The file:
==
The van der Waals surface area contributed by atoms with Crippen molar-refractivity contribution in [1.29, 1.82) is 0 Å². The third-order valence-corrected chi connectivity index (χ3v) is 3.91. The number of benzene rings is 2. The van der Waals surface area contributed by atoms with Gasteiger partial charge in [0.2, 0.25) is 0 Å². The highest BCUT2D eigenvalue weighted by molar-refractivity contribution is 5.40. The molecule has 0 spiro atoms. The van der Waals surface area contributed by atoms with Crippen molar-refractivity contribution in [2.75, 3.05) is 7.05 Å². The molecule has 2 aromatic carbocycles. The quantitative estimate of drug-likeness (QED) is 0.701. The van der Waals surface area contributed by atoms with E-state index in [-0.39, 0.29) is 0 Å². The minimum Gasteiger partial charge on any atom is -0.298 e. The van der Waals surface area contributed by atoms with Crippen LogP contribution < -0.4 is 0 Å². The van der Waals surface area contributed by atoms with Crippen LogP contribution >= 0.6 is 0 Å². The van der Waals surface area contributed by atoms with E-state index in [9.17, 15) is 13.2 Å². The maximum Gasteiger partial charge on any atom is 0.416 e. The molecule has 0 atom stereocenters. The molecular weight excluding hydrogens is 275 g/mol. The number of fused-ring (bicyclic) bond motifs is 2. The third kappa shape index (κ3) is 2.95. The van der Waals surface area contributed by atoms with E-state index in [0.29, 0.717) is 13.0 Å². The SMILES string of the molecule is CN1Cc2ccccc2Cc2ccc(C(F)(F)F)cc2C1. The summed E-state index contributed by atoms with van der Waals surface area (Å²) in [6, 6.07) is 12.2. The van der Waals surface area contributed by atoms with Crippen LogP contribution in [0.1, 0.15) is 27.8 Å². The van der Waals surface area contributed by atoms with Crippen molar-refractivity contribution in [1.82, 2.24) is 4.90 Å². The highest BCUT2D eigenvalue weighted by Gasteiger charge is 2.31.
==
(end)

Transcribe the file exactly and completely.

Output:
The van der Waals surface area contributed by atoms with Crippen molar-refractivity contribution in [1.29, 1.82) is 0 Å². The third-order valence-corrected chi connectivity index (χ3v) is 3.91. The number of benzene rings is 2. The van der Waals surface area contributed by atoms with Gasteiger partial charge in [0.2, 0.25) is 0 Å². The highest BCUT2D eigenvalue weighted by molar-refractivity contribution is 5.40. The molecule has 0 spiro atoms. The van der Waals surface area contributed by atoms with Crippen molar-refractivity contribution in [2.75, 3.05) is 7.05 Å². The molecule has 2 aromatic carbocycles. The quantitative estimate of drug-likeness (QED) is 0.701. The van der Waals surface area contributed by atoms with E-state index in [-0.39, 0.29) is 0 Å². The minimum Gasteiger partial charge on any atom is -0.298 e. The van der Waals surface area contributed by atoms with Crippen LogP contribution < -0.4 is 0 Å². The van der Waals surface area contributed by atoms with Crippen LogP contribution >= 0.6 is 0 Å². The van der Waals surface area contributed by atoms with E-state index in [9.17, 15) is 13.2 Å². The maximum Gasteiger partial charge on any atom is 0.416 e. The molecule has 0 atom stereocenters. The molecular weight excluding hydrogens is 275 g/mol. The number of fused-ring (bicyclic) bond motifs is 2. The third kappa shape index (κ3) is 2.95. The van der Waals surface area contributed by atoms with E-state index in [0.29, 0.717) is 13.0 Å². The SMILES string of the molecule is CN1Cc2ccccc2Cc2ccc(C(F)(F)F)cc2C1. The summed E-state index contributed by atoms with van der Waals surface area (Å²) in [6, 6.07) is 12.2. The van der Waals surface area contributed by atoms with Crippen LogP contribution in [0.1, 0.15) is 27.8 Å². The van der Waals surface area contributed by atoms with Crippen molar-refractivity contribution in [1.82, 2.24) is 4.90 Å². The highest BCUT2D eigenvalue weighted by Gasteiger charge is 2.31.